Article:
Although McElhenny had been a star at the University of Washington, some coaches and scouts claimed he was temperamentally not suited for the pro level — a "problem kid," one report said. The 49ers discovered later how erroneous those reports were. So the 49ers snagged McElhenny at the ninth pick in the first round of the NFL draft.

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But Morabito almost didn't live to see him play, for, in March of 1952, he suffered a serious heart attack. 49ers physician, Dr. Bill O'Grady, after examining him and his charts, shook his head sadly and said it was 60-40 against him. A priest was summoned, and Morabito received his last rites. He was told he would have to get out of football, as there was too much tension and pressure for a heart like his to contend with.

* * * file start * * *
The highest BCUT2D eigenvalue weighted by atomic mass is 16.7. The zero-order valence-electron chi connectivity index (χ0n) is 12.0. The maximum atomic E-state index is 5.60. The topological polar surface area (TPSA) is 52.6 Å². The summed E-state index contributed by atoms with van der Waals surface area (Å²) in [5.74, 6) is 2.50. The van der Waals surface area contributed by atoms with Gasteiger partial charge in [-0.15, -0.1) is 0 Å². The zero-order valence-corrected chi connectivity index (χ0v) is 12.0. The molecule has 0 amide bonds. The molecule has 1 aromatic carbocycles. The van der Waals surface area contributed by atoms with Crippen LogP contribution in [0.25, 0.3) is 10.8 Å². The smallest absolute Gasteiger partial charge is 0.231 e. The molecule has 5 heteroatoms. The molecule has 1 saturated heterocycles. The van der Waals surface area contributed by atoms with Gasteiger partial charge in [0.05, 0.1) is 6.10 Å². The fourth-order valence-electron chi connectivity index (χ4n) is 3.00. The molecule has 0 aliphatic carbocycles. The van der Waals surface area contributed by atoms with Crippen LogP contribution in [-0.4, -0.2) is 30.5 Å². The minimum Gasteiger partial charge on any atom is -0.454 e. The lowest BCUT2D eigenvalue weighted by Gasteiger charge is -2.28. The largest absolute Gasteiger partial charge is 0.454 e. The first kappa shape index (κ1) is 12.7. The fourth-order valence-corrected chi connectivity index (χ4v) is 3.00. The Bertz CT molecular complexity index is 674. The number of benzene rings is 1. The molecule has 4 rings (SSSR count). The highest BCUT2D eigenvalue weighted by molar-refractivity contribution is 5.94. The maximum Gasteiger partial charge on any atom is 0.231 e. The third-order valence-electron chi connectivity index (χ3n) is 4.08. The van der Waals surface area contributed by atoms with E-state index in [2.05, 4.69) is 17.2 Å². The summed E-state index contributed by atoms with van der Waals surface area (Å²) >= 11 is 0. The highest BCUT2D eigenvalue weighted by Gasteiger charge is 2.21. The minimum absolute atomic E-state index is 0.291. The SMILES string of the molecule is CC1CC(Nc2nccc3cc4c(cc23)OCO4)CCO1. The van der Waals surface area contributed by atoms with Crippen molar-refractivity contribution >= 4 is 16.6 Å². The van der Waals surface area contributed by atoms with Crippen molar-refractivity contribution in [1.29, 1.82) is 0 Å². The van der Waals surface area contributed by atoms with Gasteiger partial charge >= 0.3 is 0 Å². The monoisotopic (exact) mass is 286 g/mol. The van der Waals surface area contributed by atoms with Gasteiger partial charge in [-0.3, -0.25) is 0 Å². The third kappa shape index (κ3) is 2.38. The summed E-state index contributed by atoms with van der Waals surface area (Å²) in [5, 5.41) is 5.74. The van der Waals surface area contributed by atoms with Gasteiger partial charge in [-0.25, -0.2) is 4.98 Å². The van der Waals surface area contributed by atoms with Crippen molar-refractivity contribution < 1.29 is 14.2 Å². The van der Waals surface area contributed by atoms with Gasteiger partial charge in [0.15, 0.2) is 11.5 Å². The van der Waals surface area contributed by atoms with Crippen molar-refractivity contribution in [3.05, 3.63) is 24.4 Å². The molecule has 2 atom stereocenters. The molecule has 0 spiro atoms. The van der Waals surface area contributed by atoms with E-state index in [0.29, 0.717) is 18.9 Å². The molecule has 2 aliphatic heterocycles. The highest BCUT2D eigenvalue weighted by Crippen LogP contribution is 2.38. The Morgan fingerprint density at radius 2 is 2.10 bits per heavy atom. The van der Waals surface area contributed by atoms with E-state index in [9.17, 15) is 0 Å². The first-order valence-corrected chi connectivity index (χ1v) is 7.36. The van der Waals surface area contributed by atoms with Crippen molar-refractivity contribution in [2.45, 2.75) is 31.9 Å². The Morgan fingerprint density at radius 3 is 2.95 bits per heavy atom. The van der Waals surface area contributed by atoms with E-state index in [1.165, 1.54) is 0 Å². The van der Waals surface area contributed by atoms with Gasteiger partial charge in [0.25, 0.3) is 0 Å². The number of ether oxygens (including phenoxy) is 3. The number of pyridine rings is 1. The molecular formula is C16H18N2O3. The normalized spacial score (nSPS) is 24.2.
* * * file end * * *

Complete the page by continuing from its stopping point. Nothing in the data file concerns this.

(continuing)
Morabito agreed to sell the club, or at least the doctors thought he did. A steady parade of would-be buyers from as far away from Miami, Atlanta, and Buffalo marched in and out of the 49ers office on Stockton Street. Strangely, when a deal would be just about set, Morabito would find some excuse to end negotiations.

So Morabito was on borrowed time and knew it. He did not let his illness interrupt his paternal interest in his personal affairs. He was so excited about the drafting of McElhenny and the chances of his team winning a championship. There was a supercharged atmosphere at training camp, especially after Albert had introduced McElhenny.

Said Albert, "I want you to meet the only college-star ever to take a salary cut to play pro football." Many observers had heard about McElhenny being paid to play college ball, amounting to much more than the $7,000 he received from the 49ers as a rookie.

For the first time, the 49ers had a big halfback. McElhenny was 6-foot-1, 198 pounds, and had sprinters' speed. Head coach Buck Shaw said McElhenny had every requisite to become a great running back in the league. In his debut against the Cardinals, he ran 42-yards for a touchdown the first time he got his hands on the ball.